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Acceleration of a bead sliding down a Helix

  1. Mar 4, 2005 #1
    Can a bead desecnd down a helix have zero vertical component for its acceleration??? (i.e. If I found my result to only has coefficients for its horizontal radial component unit vector (e_r), but zero for that of the vertical unit vector (e_z) !! ... That means I got zero vertical component for its acceleration right? Otherwise, please define the unit vectors <e_r, e_phi, e_z> for me please...?)
    Is it possible for the bead to still have its descend down a vertical helix if it has zero component for its e_z unit vector's direction? Note that it is an HELIX... so perhaps the radial component alone, something like centripetal accel, or something like that, can pull it down to allow its downward descend still?? or no...? Why???

    (See below for the question & how I tried to approach it) :


    A ball is constrained to slide down a frictionless helix path, with the helix axis to be vertical. The radius of the helix is R and each of the successive circular motion down the helix (distance of vertical drop after going round one full circular motion), is, 2pi*b.

    The helix can be described by cylindrical coordinates: r=R, z=b*phi.

    a) Write out the position vector and velocity vector.

    b) Assuming that the bead is released from rest and allowed to determine freely along the helix, using convervation of energy to determine the time dependence of the angle theta and the vertical component of accelration.


    I wrote out what represents the position and velocity vector, then used the conservation of energy equation, and integration to find angle phi, as shown below:

    First, note unit vectors = <e_r, e_phi , e_s>, and d(e_r)/dt=e_phi*d(e_phi)/dt, and also d(e_phi)/dt = - [e_r*d(e_phi)/dt].

    We found velocity vector to be v= R*(d-phi/dt)*e_r + b*(d-phi/dt)*e_z.

    Thus, we also know that: acceleration vector = -R*(d-phi/d)*e_r + b*(d-phi^2/dt^2)*e_z

    Now, using the conservation of energy equation of a ball falling from rest,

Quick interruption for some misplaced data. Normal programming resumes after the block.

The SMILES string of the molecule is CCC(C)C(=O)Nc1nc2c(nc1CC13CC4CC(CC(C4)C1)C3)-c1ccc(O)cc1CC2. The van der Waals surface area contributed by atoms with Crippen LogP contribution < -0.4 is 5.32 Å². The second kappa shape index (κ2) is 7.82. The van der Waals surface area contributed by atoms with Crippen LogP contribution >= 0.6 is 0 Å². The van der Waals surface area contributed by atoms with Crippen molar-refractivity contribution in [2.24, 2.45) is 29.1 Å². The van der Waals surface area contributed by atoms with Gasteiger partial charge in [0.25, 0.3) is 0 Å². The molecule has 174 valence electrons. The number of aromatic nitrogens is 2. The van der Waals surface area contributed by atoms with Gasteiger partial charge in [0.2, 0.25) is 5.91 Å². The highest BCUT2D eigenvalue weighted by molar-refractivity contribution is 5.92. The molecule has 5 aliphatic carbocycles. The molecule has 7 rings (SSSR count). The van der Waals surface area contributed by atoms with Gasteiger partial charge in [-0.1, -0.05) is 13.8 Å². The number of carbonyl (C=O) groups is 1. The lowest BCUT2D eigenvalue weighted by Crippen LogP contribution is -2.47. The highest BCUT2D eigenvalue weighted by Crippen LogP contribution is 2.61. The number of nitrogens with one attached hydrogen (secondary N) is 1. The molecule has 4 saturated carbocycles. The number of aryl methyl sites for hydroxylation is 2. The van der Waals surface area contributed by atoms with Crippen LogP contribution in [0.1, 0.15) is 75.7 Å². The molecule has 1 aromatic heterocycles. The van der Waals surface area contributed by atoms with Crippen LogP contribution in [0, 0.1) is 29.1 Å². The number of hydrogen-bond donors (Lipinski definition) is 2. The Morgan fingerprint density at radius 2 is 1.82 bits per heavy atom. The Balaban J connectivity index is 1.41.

change of KE = change of PE, we get:

    Substituting the speed found from velocity vector: v=(d-phi/dt)*(R^2+b^2)^(1/2),
    I get d-phi/dt= a bunch of constants.

    So separating variables and integrating the resulting expression, we get phi:

    phi=(sq.root[(4*pi*g*b/(R^2+b^2) ]*t (:confused:)

    Taking the derivatives of phi twice with respect to time t, (which fits into the acceleration vector e_z coefficient component), however,
    gives us zero.
    i.e. d^2(phi)/dt^2 = 0 :eek: :eek: :confused:

    Can this be right??

    i.e. The acceleration vector= a= -R*((d-phi/dr)^2)*e_r + b*0*e_z = -R*((d-phi/dr)^2)*e_r ... only!! :eek:

    i.e. the accel vector only have its coefficient for the radial unit vector (e_r), but ZERO coefficient for its vertical unit vector (e_z). :eek: :eek:

    Is this possible??

    Does my result mean the vertical component of acceleration is zero? (What are the definitions for the unit vector e_r, e_z etc?) Is there something wrong with my set up? How then should I do it?

    Please comment on the approach i used, whether i have missed some concepts, and suggest an alternative better approach. Thank you!!
    Last edited by a moderator: Mar 4, 2005
  2. jcsd
  3. Mar 14, 2005 #2
    You shouldn't be too confused by the helix shape. All that matters is the inclination of the helix thread i.e. the 'pitch angle'. As the latter is constant along the helix it should therefore be sufficient to consider a bead constricted to a straight line with the same inclination angle.

    The pitch angle of the helix is

    alpha = arctan[b/(2*PI*r)] ,

    where b is the pitch (vertical drop between full circles) and r the radius of the helix.

    The acceleration of the bead along the helix is thus

    a = g*sin[alpha] ,

    with g the gravitational acceleration.

    Projecting this again back onto the vertical gives the vertical acceleration

    av = g*sin[alpha] *sin[alpha] = g * sin^2[alpha]


    z= b*phi(t) = 1/2*av*t^2

    you have therefore the time dependence of the angle

    phi(t) = 1/2/b *av *t^2 .
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